The G80 Sport is packed with tech, and it all comes standard. It doesn’t have all the fanciest and newest options like a decked-out 5 Series, but it has most of them, and they work nearly as well, for about $20,000 less. There’s a full autonomous safety suite, including Smart Cruise with auto stop to make heavy traffic a lot more bearable, a 9.3-inch touchscreen with a really well-designed infotainment system, and a stereo by Lexicon—the same outfit that provides audio for Rolls-Royce—with compression software to help upconvert compressed audio from streaming services. There’s even unique features you’ll find only on much more expensive models, like a fatigue monitor called Driver Alert Control, which notices if you’re getting a bit drowsy and will recommend a break.
Hyundai claims that with last year’s offerings, most of its customers didn’t feel like paying extra for navigation, so Apple CarPlay and Android Auto are standard here as well. That’s a great way to get and retain younger drivers, who might be looking at their first luxury sedan.
With a 5-star rating in all tests barring a 4-star score for the driver’s safety in side crashes, the G80 earns one of the National Highway Traffic Safety Administration’s top scores. Likewise, the Insurance Institute for Highway Safety has named it a Top Safety Pick+, helped by the long list of standard safety features mentioned above. Braking distance lands at about 115 feet from 60mph, an impressive accomplishment given the G80's curb weight.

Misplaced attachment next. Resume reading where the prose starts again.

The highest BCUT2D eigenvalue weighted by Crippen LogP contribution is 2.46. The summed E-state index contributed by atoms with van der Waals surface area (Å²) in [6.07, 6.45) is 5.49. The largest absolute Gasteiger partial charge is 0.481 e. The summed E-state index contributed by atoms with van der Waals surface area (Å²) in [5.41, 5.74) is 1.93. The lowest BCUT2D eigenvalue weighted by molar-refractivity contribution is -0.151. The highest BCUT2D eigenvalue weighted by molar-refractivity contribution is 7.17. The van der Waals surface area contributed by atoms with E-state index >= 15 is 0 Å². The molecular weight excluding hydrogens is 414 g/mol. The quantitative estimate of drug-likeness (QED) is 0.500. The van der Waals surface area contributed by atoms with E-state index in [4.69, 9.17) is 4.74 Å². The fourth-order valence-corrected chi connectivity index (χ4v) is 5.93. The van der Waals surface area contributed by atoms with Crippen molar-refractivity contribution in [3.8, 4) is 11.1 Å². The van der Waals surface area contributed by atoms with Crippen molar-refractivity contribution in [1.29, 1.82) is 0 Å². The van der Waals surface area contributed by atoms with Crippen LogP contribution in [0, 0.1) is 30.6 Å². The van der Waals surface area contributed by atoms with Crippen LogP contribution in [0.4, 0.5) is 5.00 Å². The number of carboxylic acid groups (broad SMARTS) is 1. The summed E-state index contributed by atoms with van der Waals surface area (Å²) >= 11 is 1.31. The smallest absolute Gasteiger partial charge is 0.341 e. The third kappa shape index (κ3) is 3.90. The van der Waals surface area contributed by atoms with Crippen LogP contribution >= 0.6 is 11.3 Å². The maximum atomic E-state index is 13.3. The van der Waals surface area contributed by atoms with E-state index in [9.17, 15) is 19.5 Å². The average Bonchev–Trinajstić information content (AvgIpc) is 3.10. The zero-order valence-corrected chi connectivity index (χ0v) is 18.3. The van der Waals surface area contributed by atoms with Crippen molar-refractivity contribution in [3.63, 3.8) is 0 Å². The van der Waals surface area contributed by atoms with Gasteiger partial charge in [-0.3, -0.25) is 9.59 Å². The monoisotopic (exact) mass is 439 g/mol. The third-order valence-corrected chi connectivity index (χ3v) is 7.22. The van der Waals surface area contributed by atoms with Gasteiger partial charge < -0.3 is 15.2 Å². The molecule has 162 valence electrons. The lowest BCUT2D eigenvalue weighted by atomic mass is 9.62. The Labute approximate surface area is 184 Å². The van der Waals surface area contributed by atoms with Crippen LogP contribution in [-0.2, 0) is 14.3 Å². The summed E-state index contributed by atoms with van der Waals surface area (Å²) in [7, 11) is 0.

Price a similarly equipped 5 Series to a Genesis G80 and you’re going to come in at about $10,000 more with nearly half the warranty. No doubt a lot of people are more than willing to pay the extra money to drive a BMW rather than a re-badged Hyundai, and they’ll be missing out. The G80 Sport fills in an important gap in the luxury sports sedan arena, where too often all-out performance is given priority to the detriment of everything else. For those more concerned with comfort than with track competence, for those willing to give the new guy in town a shot, the G80 Sport won’t disappoint.
A CarGurus contributor since 2008, Michael started his career writing about cars with the SCCA - winning awards during his time as editor of Top End magazine. Since then, his journalistic travels have taken him from NY to Boston to CA, completing a cross-country tour on a restored vintage Suzuki. While his preference is for fine German automobiles - and the extra leg room they so often afford - his first automobile memories center around impromptu Mustang vs. Corvette races down the local highway, in the backseat of his father's latest acquisition.
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What type of gas should you use in the Genesis G80